- Scottish Terrier
- Shetland Sheepdog
vWD Type III
Type III von Willebrand Disease (vWD) is a very severe form of the disease in which affected animals do not produce any von Willebrand Factor protein in their blood. This condition makes them more likely to bleed abnormally and severely. This can lead to life threatening consequences in situations such as accidental injuries, spaying, or neutering. Because it is an autosomal recessive disorder, Shetland Sheepdogs, Scottish Terriers and Kooikerhondje that are "Carriers" of the disease show no signs of vWD, yet can pass the gene along and perpetuate the disease through breeding. Without testing, the potential result is more affected animals.
Although there is a significant frequency of vWD in Shelties and Scotties, no effective treatments exist. Responsible breeders have attempted to use factor assay, protein-based tests for vWD but have been unsuccessful in reducing the frequency of the disease. There are simply too many variables, such as estrus and thyroid function which produce variation in test results, making these approaches less than ideal. Therefore, breeders have heretofore been unable to combat the disease by using responsible breeding strategies to reduce the incidence of vWD in future generations of dogs.
Based on research conducted at Michigan State University and the University of Michigan leading to the discovery of the mutations causing vWD in both Shetland Sheepdogs and Scottish Terriers, VetGen is proud to exclusively offer a non-invasive, highly reliable DNA-based test to detect mutated vWD genes. This test provides breeders and owners a definitive answer as to whether an animal is an "Affected", "Carrier", or "Clear". With this information in hand, breeders and owners have key insight into their bloodstock and can proceed to make informed decisions about training, showing, and breeding plans for each dog.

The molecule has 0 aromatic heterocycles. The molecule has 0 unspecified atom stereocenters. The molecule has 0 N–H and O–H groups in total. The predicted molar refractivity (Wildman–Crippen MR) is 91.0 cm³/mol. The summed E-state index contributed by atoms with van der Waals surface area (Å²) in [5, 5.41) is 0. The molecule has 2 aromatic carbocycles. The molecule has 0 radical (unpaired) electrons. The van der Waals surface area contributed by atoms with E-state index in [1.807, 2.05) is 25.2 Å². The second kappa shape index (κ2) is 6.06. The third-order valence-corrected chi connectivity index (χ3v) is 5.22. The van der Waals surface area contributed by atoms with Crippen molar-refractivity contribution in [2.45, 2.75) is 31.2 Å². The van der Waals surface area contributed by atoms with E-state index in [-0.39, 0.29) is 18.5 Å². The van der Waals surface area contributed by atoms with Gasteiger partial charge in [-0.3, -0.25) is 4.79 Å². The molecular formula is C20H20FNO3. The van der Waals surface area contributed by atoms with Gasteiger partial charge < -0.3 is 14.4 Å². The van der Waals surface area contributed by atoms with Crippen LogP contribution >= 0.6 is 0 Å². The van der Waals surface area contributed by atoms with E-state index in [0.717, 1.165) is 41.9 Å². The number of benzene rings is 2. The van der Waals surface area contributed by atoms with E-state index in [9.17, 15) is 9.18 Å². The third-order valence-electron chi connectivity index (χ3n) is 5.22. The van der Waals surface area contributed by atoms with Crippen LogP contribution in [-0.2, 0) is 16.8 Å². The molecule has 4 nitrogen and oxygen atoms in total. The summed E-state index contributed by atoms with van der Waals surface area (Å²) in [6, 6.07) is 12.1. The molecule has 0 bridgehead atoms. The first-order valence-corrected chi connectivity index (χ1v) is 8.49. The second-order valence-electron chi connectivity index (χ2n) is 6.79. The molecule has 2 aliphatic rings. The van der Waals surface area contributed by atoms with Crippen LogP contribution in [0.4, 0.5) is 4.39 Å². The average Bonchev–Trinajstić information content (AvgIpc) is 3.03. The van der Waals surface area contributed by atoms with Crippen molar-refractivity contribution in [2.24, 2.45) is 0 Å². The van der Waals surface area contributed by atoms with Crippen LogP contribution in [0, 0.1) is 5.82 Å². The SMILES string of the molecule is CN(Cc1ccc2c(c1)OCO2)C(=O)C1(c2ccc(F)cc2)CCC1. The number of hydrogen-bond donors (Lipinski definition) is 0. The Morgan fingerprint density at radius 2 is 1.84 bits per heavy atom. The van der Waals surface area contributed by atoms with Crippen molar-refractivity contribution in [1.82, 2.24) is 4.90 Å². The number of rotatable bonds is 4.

By following the simple instructions provided in VetGen's DNA Sample Collection Kit, dog owners and breeders collect DNA samples using a soft cheek brush. By gently brushing the inside of the dog's cheek, cells containing DNA are removed. It is this DNA sample that VetGen analyzes to determine the genetic status of each dog. As soon as VetGen receives the completed DNA Sample Collection Kit, >the DNA samples are processed and a diagnosis is formed. Within two to four weeks, this diagnosis is provided to the customer in a summary report.
Useful for dogs of any age, the DNA sample collection, analysis, and reporting activities can be completed before puppies are placed at 6 to 10 weeks. As a supplement to the summary report, VetGen can assist its customers with genetic counseling services to further help them make informed breeding decisions to eliminate the vWD gene from their bloodlines while maintaining the integrity of their breed.
Disease Gene Frequency Tested
VetGen has been asked by the respective breed clubs to post, from time to time, the statistical results of the vWD DNA tests by breed. The table below contains the results as of July 28, 2008.
|vWD Type III||Clear||Carrier||Affected|
Special thanks to the Scottish Terrier Club of Michigan, Scottish Terrier Breeders from around the country, the American Kennel Club, Morris Animal Foundation, and the Orthopedic Foundation for Animals for their support of canine genetic research at the University of Michigan and Michigan State University that led to the genetic test for canine von Willebrand's disease (vWD) in Scotties.
Canine: vWD Patents
US Patent No. 6,040,143 and 6,074,832
Canadian Patent No. CA 2261015
European Patent No. EP 0961836
Licensed Exclusively by The Board of Regents of the
University of Michigan (Ann Arbor, MI) System to VetGen LLC